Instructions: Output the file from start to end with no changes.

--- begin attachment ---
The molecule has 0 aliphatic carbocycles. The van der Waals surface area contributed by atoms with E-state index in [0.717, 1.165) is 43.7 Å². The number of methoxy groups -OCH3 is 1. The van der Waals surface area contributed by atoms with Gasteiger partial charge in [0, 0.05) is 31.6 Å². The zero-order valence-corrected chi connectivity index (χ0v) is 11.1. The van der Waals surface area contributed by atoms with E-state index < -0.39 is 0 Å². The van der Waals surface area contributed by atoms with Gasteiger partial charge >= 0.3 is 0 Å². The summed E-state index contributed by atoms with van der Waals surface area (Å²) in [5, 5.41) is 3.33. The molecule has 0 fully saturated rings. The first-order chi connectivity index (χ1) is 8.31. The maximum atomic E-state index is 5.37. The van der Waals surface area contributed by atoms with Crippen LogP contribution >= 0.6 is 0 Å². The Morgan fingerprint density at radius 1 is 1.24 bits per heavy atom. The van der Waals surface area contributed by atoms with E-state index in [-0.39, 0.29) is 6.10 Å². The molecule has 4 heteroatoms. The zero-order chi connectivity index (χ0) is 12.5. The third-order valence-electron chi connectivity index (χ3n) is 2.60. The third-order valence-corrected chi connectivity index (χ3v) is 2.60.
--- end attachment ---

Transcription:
The molecule has 0 aliphatic carbocycles. The van der Waals surface area contributed by atoms with E-state index in [0.717, 1.165) is 43.7 Å². The number of methoxy groups -OCH3 is 1. The van der Waals surface area contributed by atoms with Gasteiger partial charge in [0, 0.05) is 31.6 Å². The zero-order valence-corrected chi connectivity index (χ0v) is 11.1. The van der Waals surface area contributed by atoms with E-state index < -0.39 is 0 Å². The van der Waals surface area contributed by atoms with Gasteiger partial charge >= 0.3 is 0 Å². The summed E-state index contributed by atoms with van der Waals surface area (Å²) in [5, 5.41) is 3.33. The molecule has 0 fully saturated rings. The first-order chi connectivity index (χ1) is 8.31. The maximum atomic E-state index is 5.37. The van der Waals surface area contributed by atoms with Crippen LogP contribution >= 0.6 is 0 Å². The Morgan fingerprint density at radius 1 is 1.24 bits per heavy atom. The van der Waals surface area contributed by atoms with E-state index in [-0.39, 0.29) is 6.10 Å². The molecule has 4 heteroatoms. The zero-order chi connectivity index (χ0) is 12.5. The third-order valence-electron chi connectivity index (χ3n) is 2.60. The third-order valence-corrected chi connectivity index (χ3v) is 2.60.